Netflix's founder & CEO, Reed Hastings, is interviewed in BusinessWeek this week. A number of things have happened to him, including a huge drop in his share price, a class action law suit for weird churn calculation practices, missed earnings, having their business-model copied over and over, marketing costs going north, etc.
But, as reported here, Blockbuster, the company Red decided to overtake when he started Netflix, is finally deciding to enter the online DVD rental market.
In this article, Reed Hastings , reflects on how a challenger should react when the incumbant finally wakes up. Interesting thoughts for entrepreneurs out there.
"Netflix is worth the extra $2 because the service has consistent overnight service to 90% of our subscribers, we have great recommendations, we've got a well-developed and mature site, and the service works extremely well. "
" What we're spending it on is more and better content. And Blockbuster is going to find the economics very challenging, because we have the economies of scale. We ship nearly a million movies a day, and Blockbuster is going to start from a very small base."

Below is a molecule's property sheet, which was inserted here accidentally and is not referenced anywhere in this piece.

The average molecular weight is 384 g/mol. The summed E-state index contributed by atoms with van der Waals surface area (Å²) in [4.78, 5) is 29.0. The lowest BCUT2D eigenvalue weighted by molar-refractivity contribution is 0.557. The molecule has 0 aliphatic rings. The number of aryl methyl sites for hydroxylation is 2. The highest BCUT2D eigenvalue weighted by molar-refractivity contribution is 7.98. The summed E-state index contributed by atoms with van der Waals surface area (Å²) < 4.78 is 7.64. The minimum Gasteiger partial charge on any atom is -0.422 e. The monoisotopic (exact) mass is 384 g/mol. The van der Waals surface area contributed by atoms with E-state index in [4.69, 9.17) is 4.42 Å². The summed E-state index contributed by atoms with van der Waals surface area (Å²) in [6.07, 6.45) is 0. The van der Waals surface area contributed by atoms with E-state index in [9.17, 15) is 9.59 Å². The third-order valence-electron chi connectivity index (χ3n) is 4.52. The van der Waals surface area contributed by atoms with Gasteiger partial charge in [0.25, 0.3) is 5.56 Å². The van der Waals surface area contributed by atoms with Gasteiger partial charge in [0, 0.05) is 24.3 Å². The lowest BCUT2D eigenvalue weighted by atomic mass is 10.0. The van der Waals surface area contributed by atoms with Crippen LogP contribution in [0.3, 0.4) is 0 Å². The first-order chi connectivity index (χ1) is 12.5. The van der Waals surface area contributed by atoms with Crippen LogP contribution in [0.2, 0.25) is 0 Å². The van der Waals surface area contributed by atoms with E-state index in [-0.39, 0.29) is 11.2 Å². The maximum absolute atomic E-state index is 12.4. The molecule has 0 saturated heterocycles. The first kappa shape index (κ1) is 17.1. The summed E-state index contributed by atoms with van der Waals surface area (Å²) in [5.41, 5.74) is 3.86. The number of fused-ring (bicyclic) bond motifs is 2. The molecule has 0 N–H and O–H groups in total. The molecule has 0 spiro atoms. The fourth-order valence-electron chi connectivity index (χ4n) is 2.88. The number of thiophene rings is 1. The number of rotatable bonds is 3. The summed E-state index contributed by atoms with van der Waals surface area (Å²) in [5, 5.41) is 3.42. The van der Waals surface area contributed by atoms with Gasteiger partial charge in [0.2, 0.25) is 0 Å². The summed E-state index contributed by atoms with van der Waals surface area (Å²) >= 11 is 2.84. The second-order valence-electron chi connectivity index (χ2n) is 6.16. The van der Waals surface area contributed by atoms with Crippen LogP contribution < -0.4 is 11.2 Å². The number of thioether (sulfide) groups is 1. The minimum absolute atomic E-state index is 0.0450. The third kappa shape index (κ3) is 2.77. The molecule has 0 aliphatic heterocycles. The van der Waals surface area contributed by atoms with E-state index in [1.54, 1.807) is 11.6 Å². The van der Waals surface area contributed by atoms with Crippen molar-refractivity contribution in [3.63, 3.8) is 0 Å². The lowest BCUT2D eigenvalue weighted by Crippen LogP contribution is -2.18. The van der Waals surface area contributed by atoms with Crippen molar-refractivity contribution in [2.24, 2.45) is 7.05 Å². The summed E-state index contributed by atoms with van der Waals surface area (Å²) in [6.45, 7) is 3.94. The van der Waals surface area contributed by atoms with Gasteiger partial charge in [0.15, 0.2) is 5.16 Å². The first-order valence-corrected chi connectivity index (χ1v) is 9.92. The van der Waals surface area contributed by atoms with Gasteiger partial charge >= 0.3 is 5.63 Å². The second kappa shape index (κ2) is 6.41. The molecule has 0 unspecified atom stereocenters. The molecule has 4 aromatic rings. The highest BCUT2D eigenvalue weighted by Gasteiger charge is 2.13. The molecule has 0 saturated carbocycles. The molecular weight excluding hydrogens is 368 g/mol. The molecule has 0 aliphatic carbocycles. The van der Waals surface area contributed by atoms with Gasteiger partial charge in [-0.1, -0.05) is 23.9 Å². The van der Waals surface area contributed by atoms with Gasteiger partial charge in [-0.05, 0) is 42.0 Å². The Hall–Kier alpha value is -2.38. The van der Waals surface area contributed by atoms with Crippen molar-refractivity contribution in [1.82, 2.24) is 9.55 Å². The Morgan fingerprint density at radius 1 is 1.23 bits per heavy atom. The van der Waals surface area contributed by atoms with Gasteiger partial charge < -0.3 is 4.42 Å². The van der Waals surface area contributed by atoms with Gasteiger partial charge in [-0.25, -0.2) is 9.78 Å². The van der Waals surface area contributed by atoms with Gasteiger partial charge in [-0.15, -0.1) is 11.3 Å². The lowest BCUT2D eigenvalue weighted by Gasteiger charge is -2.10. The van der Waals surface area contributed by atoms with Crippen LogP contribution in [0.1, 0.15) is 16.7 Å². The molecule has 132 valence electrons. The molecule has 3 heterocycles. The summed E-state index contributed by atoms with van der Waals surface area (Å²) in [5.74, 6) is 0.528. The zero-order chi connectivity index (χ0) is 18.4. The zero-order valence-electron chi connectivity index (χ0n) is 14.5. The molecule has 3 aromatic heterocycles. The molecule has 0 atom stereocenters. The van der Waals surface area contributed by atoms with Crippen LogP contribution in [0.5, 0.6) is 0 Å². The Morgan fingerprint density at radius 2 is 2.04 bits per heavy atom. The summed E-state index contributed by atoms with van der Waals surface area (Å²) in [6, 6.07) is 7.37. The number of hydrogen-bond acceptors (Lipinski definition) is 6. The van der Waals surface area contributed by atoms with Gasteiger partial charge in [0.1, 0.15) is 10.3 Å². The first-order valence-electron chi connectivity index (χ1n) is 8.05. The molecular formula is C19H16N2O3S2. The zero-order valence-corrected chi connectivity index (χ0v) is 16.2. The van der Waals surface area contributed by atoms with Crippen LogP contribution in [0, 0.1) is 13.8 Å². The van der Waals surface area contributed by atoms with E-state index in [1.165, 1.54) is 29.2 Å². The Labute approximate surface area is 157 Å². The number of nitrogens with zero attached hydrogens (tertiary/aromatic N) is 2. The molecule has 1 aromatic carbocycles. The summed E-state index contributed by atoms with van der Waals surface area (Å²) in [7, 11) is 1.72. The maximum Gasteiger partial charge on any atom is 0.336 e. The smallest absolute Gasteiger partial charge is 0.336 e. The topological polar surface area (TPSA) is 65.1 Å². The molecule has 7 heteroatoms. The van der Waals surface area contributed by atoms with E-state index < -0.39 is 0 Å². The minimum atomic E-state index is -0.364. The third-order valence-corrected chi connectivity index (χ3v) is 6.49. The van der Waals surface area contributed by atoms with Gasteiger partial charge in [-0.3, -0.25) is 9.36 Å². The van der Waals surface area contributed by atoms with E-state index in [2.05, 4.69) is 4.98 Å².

He also recognizes that his business is about electronic content distribution and reflects on consumer wireless electronics.
"We look at it as a great way for us to have electronic delivery, in addition to DVD delivery. Let consumers choose what they want, mix and match, on a single subscription. We're very much looking forward to that era. Hopefully by 2007 we'll be a major player in that era. "
There's a wide range now of companies bringing the Internet to the TV. There are Wi-Fi DVD players emerging. Most consumer electronics over the next several years will have integrated Wi-Fi. That's really what we see as bringing the Internet to the television. "
PS: picture to the left is Carvaggio's David slaying Goliath, taken from here.